Artist Interview: SUZANNE

Posted: by The Editor

Suzanne is the project of cousins Sam Zagnit and Jeni Schapire. The duo are 6 months apart and played music together most of their lives but never collaborated intentionally until their debut Small Increments. Suzanne is Zagnit and Schapire’s grandmother’s name, but she went by Sue most of her life. When her husband passed, she rebranded and started going by Suzanne. Zagnit viscerally remembers improvising on the piano together at Suzanne’s retirement home In the backdrop of Schapire’s room, what seems like a set of dog collars, jingle.

While creating Small Increments, Schapire lived in Nashville while Zagnit was in Connecticut. With no real studio time, they recorded everything over distance. When the pandemic started, Schapire built a home studio and Zagnit wanted to figure out how to record at home. Using software called ListenTo, a plug-in for DAW enabled the duo to listen to each other in real -time while tracking.

Suzanne’s sound leans toward a chamber music moment; electronic but also withholding, garnished with intense classical roots, Zagnit told me. “Caroline Shaw is a composer and Pulitzer prize winner with Sō Percussion and wrote Let the Soil Play Its Simple Part. It was released as a classical contemporary but feels very pop-y.”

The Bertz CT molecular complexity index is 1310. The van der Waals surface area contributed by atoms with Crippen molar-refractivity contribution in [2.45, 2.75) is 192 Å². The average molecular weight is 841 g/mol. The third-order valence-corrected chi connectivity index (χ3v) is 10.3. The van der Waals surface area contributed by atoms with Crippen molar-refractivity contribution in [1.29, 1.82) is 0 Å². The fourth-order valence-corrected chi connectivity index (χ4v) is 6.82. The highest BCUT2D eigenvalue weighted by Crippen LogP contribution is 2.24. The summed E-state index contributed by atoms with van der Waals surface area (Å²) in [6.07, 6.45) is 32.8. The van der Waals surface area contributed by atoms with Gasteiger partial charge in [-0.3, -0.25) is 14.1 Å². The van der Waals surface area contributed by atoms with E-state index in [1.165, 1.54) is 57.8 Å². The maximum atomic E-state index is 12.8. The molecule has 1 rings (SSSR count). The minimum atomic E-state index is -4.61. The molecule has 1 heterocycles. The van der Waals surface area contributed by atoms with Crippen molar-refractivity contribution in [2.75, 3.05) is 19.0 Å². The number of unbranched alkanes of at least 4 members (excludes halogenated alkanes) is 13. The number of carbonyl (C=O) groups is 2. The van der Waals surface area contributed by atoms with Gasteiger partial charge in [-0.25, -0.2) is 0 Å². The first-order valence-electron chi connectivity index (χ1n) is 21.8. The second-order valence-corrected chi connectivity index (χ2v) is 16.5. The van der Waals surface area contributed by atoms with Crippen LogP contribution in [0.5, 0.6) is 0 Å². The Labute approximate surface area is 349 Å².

“There was a lot of time in-between having an idea and developing it. Everything got to marinate and take the progression it was supposed to. There wasn’t any pressure,” Schapire said. Zagnit’s bass playing almost mimics and unites like an additional vocal at times. Songs merged confidently, confirming a sense of conviction yet upholding a production quality that didn’t seem overbaked.

There was an overarchingly aurora of mourning and feeling lost when Zagnit and Schapire started this project. “I’d give Jeni a bunch of buzzed words and descriptive ideas and she would write lyrics,” Zagnit said. “Some part of me knew what was going on but didn’t know how to name it.” The songs are primarily sad, emotional, and breakup-like songs.

Listening to their music and hearing them talk in the same zoom room made a lot of sense. In my short time with them, I captured moments of “I think you were gonna say what I was gonna say.” Deep, special companionship in the simplest and also most intricate forms stem from an ability to finish each other’s sentences without interrupting.

Last summer, the duo played an east coast backyard tour. It was the first time they figured out how to perform live. Zagnit sang and played upright bass while Schapire also sang and played patches on keyboard. “As a primarily acoustic musician, it was very different to reverse engineer and distill the most important aspects of a song and then rewrite parts of it that would work as a duo,” Zagnit said. In a sense, live versions of their songs grew their limbs. While it’s certainly impressive to hear a live band take their record to the tea on stage, it’s equally impressive to see what new directions they come up with.

Jane Lai| @soldtogod3000

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